Milling Wheat – APW, Port Adelaide, SA 26-Aug A$/t 319 319 0% 356 -10% chart
Feed Wheat – ASW, Port Adelaide, SA 26-Aug A$/t 304 304 0% 343 -11% chart
Feed Barley – Port Adelaide, SA 26-Aug A$/t 265 265 0% 322 -18% chart
Canola – Kwinana, WA 26-Aug A$/t 632 627 1% 648 -2% chart
Grain Sorghum – Brisbane, QLD 26-Aug A$/t 363 361 1% 398 -9% chart

Selected domestic livestock indicator prices

Beef – Eastern Young Cattle Indicator 26-Aug Ac/kg cwt 784 765 2% 470 67% chart
Mutton – Mutton indicator (18–24 kg fat score 2–3), Vic 12-Aug Ac/kg cwt 499 502 -1% 550 -9% chart
Lamb – Eastern States Trade Lamb Indicator 12-Aug Ac/kg cwt 683 703 -3% 729 -6% chart
Pig – Eastern Seaboard (60.1–75 kg), average of buyers & sellers 05-Aug Ac/kg cwt 309 299 3% 350 -12% chart
Goat – Eastern States (12.1–16 kg) 12-Aug Ac/kg cwt 753 753 0% 935 -19% chart
Live cattle – Light steers ex Darwin to Indonesia 12-Aug Ac/kg lwt 355 355 0% 290 22% chart
Live sheep – Live wether (Muchea WA saleyard) to Middle East 11-Dec $/head 105 140 -25% N/A N/A chart

Global Dairy Trade (GDT) weighted average prices a

Dairy – Whole milk powder 19-Aug US$/t 2,936 3,003 -2% 2,905 1% chart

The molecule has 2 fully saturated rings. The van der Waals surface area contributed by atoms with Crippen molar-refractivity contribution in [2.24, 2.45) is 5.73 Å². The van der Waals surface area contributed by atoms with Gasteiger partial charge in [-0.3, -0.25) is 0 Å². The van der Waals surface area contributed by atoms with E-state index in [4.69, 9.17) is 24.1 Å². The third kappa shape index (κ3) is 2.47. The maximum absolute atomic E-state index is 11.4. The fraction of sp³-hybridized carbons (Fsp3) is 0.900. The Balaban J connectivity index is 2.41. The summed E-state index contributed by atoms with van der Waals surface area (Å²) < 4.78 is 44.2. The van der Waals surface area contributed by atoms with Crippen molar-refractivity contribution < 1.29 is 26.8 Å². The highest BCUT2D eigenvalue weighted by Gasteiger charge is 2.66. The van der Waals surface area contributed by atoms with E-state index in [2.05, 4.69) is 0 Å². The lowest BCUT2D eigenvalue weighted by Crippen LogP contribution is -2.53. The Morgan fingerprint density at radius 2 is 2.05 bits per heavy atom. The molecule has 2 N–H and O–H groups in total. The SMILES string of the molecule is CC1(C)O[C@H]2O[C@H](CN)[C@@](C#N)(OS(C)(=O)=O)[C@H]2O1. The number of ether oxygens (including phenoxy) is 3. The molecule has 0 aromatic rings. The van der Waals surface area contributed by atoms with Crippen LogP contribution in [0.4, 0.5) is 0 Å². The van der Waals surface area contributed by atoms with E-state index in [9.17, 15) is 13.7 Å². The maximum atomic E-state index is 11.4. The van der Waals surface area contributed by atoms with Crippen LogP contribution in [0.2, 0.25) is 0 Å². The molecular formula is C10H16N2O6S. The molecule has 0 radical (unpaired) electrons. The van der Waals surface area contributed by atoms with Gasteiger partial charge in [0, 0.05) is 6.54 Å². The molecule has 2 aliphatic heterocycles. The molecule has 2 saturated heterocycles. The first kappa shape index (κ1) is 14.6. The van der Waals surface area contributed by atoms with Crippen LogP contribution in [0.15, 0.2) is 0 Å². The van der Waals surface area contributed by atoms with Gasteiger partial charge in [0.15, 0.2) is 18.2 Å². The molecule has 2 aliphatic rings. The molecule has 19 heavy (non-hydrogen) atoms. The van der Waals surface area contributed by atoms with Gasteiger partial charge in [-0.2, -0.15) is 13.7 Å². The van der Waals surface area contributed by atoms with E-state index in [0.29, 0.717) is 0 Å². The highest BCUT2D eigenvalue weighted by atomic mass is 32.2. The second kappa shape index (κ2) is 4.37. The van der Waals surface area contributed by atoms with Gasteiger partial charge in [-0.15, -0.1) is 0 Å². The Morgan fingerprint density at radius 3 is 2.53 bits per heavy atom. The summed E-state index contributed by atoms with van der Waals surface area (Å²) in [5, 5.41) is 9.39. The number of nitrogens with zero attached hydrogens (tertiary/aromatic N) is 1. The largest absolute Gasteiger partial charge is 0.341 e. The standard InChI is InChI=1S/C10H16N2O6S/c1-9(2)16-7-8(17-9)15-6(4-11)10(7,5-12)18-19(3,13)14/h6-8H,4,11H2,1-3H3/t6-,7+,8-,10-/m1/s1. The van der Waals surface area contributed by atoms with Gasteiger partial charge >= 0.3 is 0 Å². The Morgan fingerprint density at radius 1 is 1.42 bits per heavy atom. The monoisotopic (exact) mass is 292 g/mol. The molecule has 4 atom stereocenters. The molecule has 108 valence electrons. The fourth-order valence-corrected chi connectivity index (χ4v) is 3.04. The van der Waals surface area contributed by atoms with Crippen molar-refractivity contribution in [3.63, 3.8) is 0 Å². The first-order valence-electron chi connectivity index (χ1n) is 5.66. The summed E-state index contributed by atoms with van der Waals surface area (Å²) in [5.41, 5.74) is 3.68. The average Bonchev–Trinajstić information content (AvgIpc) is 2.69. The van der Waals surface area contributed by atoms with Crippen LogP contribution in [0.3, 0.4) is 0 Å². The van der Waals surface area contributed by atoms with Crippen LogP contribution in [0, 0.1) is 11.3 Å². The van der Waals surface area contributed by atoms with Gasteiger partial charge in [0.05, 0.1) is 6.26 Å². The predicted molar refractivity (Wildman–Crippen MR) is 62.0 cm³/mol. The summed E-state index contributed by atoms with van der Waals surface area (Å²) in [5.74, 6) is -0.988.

Dairy – Skim milk powder 19-Aug US$/t 2,608 2,583 1% 1,913 36% chart
Dairy – Cheddar cheese 19-Aug US$/t 3,442 3,568 -4% 3,713 -7% chart
Dairy – Anhydrous milk fat 19-Aug US$/t 3,873 3,994 -3% 5,937 -35% chart

a Global Dairy Trade prices are updated twice monthly on the first and third Tuesday of each month.

Selected world indicator prices
Selected domestic crop indicator prices
Selected domestic livestock indicator prices
Global dairy trade weighted average prices
Movements in selected fruit and vegetable prices
Data attribution

Water

Water storages, water markets and water allocations - current week

The Tableau dashboard may not meet accessibility requirements. For information about the contents of these dashboards contact ABARES.

 
Last reviewed: 27 August 2020